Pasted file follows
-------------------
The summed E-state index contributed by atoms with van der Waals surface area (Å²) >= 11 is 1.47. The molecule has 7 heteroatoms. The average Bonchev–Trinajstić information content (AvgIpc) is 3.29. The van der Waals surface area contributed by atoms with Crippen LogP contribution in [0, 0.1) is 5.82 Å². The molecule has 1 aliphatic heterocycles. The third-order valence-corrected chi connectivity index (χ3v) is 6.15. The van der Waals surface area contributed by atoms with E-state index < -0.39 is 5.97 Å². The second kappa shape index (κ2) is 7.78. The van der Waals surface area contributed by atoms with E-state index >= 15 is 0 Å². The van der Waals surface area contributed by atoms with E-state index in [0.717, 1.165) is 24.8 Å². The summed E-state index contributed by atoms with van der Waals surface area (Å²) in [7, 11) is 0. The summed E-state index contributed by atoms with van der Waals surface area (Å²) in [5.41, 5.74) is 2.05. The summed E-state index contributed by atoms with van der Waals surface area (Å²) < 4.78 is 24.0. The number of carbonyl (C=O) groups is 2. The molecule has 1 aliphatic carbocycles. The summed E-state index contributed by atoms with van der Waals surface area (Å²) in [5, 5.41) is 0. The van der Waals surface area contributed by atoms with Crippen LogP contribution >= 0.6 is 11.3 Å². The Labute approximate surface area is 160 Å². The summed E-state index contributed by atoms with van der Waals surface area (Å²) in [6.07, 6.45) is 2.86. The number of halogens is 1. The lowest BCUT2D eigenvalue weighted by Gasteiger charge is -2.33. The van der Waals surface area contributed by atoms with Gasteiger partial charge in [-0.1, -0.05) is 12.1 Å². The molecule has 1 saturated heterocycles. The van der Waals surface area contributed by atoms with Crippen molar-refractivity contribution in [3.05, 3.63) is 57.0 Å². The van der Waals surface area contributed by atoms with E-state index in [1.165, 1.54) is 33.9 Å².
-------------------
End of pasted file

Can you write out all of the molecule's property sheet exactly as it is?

The summed E-state index contributed by atoms with van der Waals surface area (Å²) >= 11 is 1.47. The molecule has 7 heteroatoms. The average Bonchev–Trinajstić information content (AvgIpc) is 3.29. The van der Waals surface area contributed by atoms with Crippen LogP contribution in [0, 0.1) is 5.82 Å². The molecule has 1 aliphatic heterocycles. The third-order valence-corrected chi connectivity index (χ3v) is 6.15. The van der Waals surface area contributed by atoms with E-state index < -0.39 is 5.97 Å². The second kappa shape index (κ2) is 7.78. The van der Waals surface area contributed by atoms with E-state index >= 15 is 0 Å². The van der Waals surface area contributed by atoms with E-state index in [0.717, 1.165) is 24.8 Å². The summed E-state index contributed by atoms with van der Waals surface area (Å²) in [7, 11) is 0. The summed E-state index contributed by atoms with van der Waals surface area (Å²) in [5.41, 5.74) is 2.05. The summed E-state index contributed by atoms with van der Waals surface area (Å²) < 4.78 is 24.0. The number of carbonyl (C=O) groups is 2. The molecule has 1 aliphatic carbocycles. The summed E-state index contributed by atoms with van der Waals surface area (Å²) in [5, 5.41) is 0. The van der Waals surface area contributed by atoms with Crippen LogP contribution >= 0.6 is 11.3 Å². The Labute approximate surface area is 160 Å². The summed E-state index contributed by atoms with van der Waals surface area (Å²) in [6.07, 6.45) is 2.86. The number of halogens is 1. The lowest BCUT2D eigenvalue weighted by Gasteiger charge is -2.33. The van der Waals surface area contributed by atoms with Gasteiger partial charge in [-0.1, -0.05) is 12.1 Å². The molecule has 1 saturated heterocycles. The van der Waals surface area contributed by atoms with Crippen molar-refractivity contribution in [3.05, 3.63) is 57.0 Å². The van der Waals surface area contributed by atoms with E-state index in [1.165, 1.54) is 33.9 Å².